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Fly from Here

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iTunes Review

This is the first Yes studio album to feature singer Benoit David. This line-up includes bassist Chris Squire, guitarist Steve Howe, keyboardist Geoff Downes and drummer Alan White. Three tracks — “Fly from Here Pt.1 - We Can Fly,” “Fly from Here Pt. 5 - We Can Fly Reprise,” and “Hour of Need” — feature Oliver Wakeman, the son of legendary Yes-man Rick Wakeman, on additional keyboards. Trevor Horn produces. Yes music has always relied on the virtuosity of its players and the group has had enough member changes to make it important to distinguish which line-up is in service. The “Fly From Here” sequence is surprisingly subdued, considering its multi-part construction. The playing rarely reaches for the full-throttle instrumental attack associated with their ‘70s selves. Instead, the group performs mellow, reflective songs rich in melody. “The Man You Always Wanted Me to Be,” “Life On a Film Set” and “Into the Storm” are brilliant pop-influenced songs that are more reflective of the ‘80s output. “Solitaire” is a gentle acoustic piece.

Customer Reviews

Ignore the naysayers. This is a great album.

As you read through the comments, you will find negative reviews sprinkled throughout the MANY positive ones. Dig a little deeper, and almost every one of them has a definite "no Jon, so it can't be good" slant to them. Some are overt, some are more subtle, using vague language like 'the music is dated." First off, of course it is dated. This is Yes. You don't expect Yes at this point in their career to sound like OK Go or Muse. They sound like Yes. Only, it is the best that Yes has sounded since 1977. There is no question, this is a great album. The music is exciting. Even thrilling at times, giving you that shiver up the back effect that Yes was capable of long ago. No, Jon is not here, and Benoit David is not Jon. I won't comment as to whether or not Benoit has the chops to pull it off live as I haven't seen the new lineup on tour. But in the studio, he is a winner. His tone and phrasing especially suit the music. Is he better than Jon? Arguably not, but there's the rub. This album would not have been made with Jon. Too much of Yes' recent output was dominated by Jon's cloying arrangements and even worse lyrics. I have no desire to see Yes go back to it, and if it means Anderson is gone from the band permanently, then so be it. I'd encourage you to purchase this album and encourage others.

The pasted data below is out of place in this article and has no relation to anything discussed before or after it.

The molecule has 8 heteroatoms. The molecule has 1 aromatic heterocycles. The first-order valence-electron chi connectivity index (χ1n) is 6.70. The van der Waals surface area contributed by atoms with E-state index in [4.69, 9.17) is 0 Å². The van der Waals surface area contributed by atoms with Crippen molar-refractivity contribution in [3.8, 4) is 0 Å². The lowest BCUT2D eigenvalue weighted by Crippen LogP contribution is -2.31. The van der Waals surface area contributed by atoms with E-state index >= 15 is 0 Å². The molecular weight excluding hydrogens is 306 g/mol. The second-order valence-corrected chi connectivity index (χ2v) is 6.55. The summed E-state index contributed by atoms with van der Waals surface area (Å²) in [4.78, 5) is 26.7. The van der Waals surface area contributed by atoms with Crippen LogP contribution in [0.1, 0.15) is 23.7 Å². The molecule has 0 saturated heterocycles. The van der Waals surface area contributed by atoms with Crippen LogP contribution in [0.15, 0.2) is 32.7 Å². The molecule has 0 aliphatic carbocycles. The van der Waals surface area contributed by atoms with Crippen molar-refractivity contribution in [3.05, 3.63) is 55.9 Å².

This is an album, and band, that deserves to be supported.


The album minds me of Drama era but more acoustic and melodic. More percussion from Alan which is a nice touch. Geoff on keyboards sounds perfect in the arangements. He's all over this album! Great job by someone who came later to the table. Steve's always doing what he does best! Chris is not slacking by any means also. I had a feeling he'd sing lead vocals atleast on one song. Bass is top knotch. I think he was the matermind behind the whole project. ( just a feeling) Benoit brings Yes to the now era of Yes. I have nothing bad to say about a guy willing to take the spot of a much beloved frontman we all grew up on. Who hasn't dreamed of being in Yes? Vocal harmony is more of the focas here. A fine mix. Thanks Trevor! Well done. Fly From Here returns Yes back to an ensemble. A band once again. Great job guys!

YES! (is back....)

What's this? Layers, Texture, Rhythmn, and.....Craftsmanship?!? Could it be that "Yes" is past their "pop-radio" phase and making good music again? Why...YES!


Formed: 1968 in Birmingham, England

Genre: Rock

Years Active: '60s, '70s, '80s, '90s, '00s, '10s

Far and away the longest lasting and the most successful of the '70s progressive rock groups, Yes proved to be one of the lingering success stories from that musical genre. The band, founded in 1968, overcame a generational shift in its audience and the departure of its most visible members at key points in its history to reach the end of the century as the definitive progressive rock band. Their audience remained huge because they had always attracted younger listeners drawn to their mix of daunting...
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